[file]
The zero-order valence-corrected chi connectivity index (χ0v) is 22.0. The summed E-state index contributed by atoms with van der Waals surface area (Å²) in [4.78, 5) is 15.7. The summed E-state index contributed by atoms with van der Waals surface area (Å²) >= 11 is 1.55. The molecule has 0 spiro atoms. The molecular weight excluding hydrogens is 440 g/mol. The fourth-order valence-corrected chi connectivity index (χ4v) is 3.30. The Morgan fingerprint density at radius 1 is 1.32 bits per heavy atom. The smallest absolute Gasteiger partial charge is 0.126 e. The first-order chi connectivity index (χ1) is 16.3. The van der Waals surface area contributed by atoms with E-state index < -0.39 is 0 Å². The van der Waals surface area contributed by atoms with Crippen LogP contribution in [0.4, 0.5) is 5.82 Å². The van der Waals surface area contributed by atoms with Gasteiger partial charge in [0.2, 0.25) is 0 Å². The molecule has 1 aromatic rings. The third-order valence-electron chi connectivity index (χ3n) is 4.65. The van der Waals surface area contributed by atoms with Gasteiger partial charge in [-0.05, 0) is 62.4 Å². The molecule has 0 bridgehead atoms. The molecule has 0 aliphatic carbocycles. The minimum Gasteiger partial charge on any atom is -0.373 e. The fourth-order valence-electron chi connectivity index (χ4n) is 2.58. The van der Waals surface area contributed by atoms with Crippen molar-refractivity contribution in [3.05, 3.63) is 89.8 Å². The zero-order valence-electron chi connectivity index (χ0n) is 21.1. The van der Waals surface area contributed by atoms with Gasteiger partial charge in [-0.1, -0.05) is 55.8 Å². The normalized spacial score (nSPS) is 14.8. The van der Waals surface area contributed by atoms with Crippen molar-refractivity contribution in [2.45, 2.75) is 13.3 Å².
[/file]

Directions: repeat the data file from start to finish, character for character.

The zero-order valence-corrected chi connectivity index (χ0v) is 22.0. The summed E-state index contributed by atoms with van der Waals surface area (Å²) in [4.78, 5) is 15.7. The summed E-state index contributed by atoms with van der Waals surface area (Å²) >= 11 is 1.55. The molecule has 0 spiro atoms. The molecular weight excluding hydrogens is 440 g/mol. The fourth-order valence-corrected chi connectivity index (χ4v) is 3.30. The Morgan fingerprint density at radius 1 is 1.32 bits per heavy atom. The smallest absolute Gasteiger partial charge is 0.126 e. The first-order chi connectivity index (χ1) is 16.3. The van der Waals surface area contributed by atoms with E-state index < -0.39 is 0 Å². The van der Waals surface area contributed by atoms with Crippen LogP contribution in [0.4, 0.5) is 5.82 Å². The van der Waals surface area contributed by atoms with Gasteiger partial charge in [0.2, 0.25) is 0 Å². The molecule has 1 aromatic rings. The third-order valence-electron chi connectivity index (χ3n) is 4.65. The van der Waals surface area contributed by atoms with Gasteiger partial charge in [-0.05, 0) is 62.4 Å². The molecule has 0 bridgehead atoms. The molecule has 0 aliphatic carbocycles. The minimum Gasteiger partial charge on any atom is -0.373 e. The fourth-order valence-electron chi connectivity index (χ4n) is 2.58. The van der Waals surface area contributed by atoms with Crippen molar-refractivity contribution in [3.05, 3.63) is 89.8 Å². The zero-order valence-electron chi connectivity index (χ0n) is 21.1. The van der Waals surface area contributed by atoms with Gasteiger partial charge in [-0.1, -0.05) is 55.8 Å². The normalized spacial score (nSPS) is 14.8. The van der Waals surface area contributed by atoms with Crippen molar-refractivity contribution in [2.45, 2.75) is 13.3 Å².